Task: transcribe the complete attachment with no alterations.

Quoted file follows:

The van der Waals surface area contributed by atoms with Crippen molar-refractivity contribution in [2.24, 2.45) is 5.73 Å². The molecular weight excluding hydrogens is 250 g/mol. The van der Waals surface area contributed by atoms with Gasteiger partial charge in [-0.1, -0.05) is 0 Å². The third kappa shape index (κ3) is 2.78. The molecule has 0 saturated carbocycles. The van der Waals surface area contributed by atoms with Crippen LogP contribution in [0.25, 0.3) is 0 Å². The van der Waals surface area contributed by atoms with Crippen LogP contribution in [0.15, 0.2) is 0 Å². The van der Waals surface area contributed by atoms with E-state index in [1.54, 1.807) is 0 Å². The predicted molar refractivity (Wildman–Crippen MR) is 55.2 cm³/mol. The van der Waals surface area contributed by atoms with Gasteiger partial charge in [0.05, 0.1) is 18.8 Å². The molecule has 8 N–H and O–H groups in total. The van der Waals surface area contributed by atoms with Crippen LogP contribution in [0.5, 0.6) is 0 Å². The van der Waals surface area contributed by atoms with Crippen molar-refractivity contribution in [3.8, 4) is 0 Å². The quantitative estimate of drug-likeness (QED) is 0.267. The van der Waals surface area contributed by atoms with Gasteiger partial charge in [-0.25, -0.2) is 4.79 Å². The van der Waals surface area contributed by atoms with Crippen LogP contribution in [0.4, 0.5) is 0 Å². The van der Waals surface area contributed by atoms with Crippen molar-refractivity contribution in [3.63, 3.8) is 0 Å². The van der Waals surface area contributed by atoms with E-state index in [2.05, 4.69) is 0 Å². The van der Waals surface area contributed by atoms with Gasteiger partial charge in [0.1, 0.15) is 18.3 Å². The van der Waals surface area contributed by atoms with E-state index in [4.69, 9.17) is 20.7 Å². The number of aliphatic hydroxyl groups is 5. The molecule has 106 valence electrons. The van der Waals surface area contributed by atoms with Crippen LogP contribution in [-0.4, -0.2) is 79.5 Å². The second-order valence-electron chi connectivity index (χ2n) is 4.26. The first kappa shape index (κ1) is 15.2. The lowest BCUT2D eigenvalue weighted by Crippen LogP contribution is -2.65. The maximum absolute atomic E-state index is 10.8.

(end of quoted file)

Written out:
The van der Waals surface area contributed by atoms with Crippen molar-refractivity contribution in [2.24, 2.45) is 5.73 Å². The molecular weight excluding hydrogens is 250 g/mol. The van der Waals surface area contributed by atoms with Gasteiger partial charge in [-0.1, -0.05) is 0 Å². The third kappa shape index (κ3) is 2.78. The molecule has 0 saturated carbocycles. The van der Waals surface area contributed by atoms with Crippen LogP contribution in [0.25, 0.3) is 0 Å². The van der Waals surface area contributed by atoms with Crippen LogP contribution in [0.15, 0.2) is 0 Å². The van der Waals surface area contributed by atoms with E-state index in [1.54, 1.807) is 0 Å². The predicted molar refractivity (Wildman–Crippen MR) is 55.2 cm³/mol. The van der Waals surface area contributed by atoms with Gasteiger partial charge in [0.05, 0.1) is 18.8 Å². The molecule has 8 N–H and O–H groups in total. The van der Waals surface area contributed by atoms with Crippen LogP contribution in [0.5, 0.6) is 0 Å². The van der Waals surface area contributed by atoms with Crippen molar-refractivity contribution in [3.8, 4) is 0 Å². The quantitative estimate of drug-likeness (QED) is 0.267. The van der Waals surface area contributed by atoms with Gasteiger partial charge in [-0.25, -0.2) is 4.79 Å². The van der Waals surface area contributed by atoms with Crippen LogP contribution in [0.4, 0.5) is 0 Å². The van der Waals surface area contributed by atoms with Crippen molar-refractivity contribution in [3.63, 3.8) is 0 Å². The van der Waals surface area contributed by atoms with E-state index in [2.05, 4.69) is 0 Å². The van der Waals surface area contributed by atoms with Gasteiger partial charge in [0.1, 0.15) is 18.3 Å². The van der Waals surface area contributed by atoms with E-state index in [4.69, 9.17) is 20.7 Å². The number of aliphatic hydroxyl groups is 5. The molecule has 106 valence electrons. The van der Waals surface area contributed by atoms with Crippen LogP contribution in [-0.4, -0.2) is 79.5 Å². The second-order valence-electron chi connectivity index (χ2n) is 4.26. The first kappa shape index (κ1) is 15.2. The lowest BCUT2D eigenvalue weighted by Crippen LogP contribution is -2.65. The maximum absolute atomic E-state index is 10.8.